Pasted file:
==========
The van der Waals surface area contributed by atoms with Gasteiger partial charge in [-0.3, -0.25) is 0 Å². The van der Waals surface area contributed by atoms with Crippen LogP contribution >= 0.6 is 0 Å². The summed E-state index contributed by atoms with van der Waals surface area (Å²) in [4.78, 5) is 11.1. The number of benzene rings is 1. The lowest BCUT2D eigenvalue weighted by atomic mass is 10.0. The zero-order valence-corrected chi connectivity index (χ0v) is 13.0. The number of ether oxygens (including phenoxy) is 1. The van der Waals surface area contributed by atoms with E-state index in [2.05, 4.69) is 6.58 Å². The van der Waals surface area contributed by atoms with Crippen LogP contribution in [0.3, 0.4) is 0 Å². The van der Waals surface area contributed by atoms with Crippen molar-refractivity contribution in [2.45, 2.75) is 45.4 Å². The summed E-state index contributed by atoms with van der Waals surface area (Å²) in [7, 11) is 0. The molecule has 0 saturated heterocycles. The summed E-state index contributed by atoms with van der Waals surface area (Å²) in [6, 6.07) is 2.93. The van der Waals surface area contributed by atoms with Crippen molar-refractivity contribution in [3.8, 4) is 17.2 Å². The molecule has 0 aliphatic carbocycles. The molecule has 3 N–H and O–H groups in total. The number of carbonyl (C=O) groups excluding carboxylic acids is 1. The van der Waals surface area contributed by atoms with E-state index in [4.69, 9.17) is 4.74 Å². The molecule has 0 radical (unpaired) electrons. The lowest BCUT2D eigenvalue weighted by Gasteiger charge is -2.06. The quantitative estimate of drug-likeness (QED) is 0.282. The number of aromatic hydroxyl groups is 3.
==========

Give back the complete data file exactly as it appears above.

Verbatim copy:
The van der Waals surface area contributed by atoms with Gasteiger partial charge in [-0.3, -0.25) is 0 Å². The van der Waals surface area contributed by atoms with Crippen LogP contribution >= 0.6 is 0 Å². The summed E-state index contributed by atoms with van der Waals surface area (Å²) in [4.78, 5) is 11.1. The number of benzene rings is 1. The lowest BCUT2D eigenvalue weighted by atomic mass is 10.0. The zero-order valence-corrected chi connectivity index (χ0v) is 13.0. The number of ether oxygens (including phenoxy) is 1. The van der Waals surface area contributed by atoms with E-state index in [2.05, 4.69) is 6.58 Å². The van der Waals surface area contributed by atoms with Crippen LogP contribution in [0.3, 0.4) is 0 Å². The van der Waals surface area contributed by atoms with Crippen molar-refractivity contribution in [2.45, 2.75) is 45.4 Å². The summed E-state index contributed by atoms with van der Waals surface area (Å²) in [7, 11) is 0. The molecule has 0 saturated heterocycles. The summed E-state index contributed by atoms with van der Waals surface area (Å²) in [6, 6.07) is 2.93. The van der Waals surface area contributed by atoms with Crippen molar-refractivity contribution in [3.8, 4) is 17.2 Å². The molecule has 0 aliphatic carbocycles. The molecule has 3 N–H and O–H groups in total. The number of carbonyl (C=O) groups excluding carboxylic acids is 1. The van der Waals surface area contributed by atoms with E-state index in [4.69, 9.17) is 4.74 Å². The molecule has 0 radical (unpaired) electrons. The lowest BCUT2D eigenvalue weighted by Gasteiger charge is -2.06. The quantitative estimate of drug-likeness (QED) is 0.282. The number of aromatic hydroxyl groups is 3.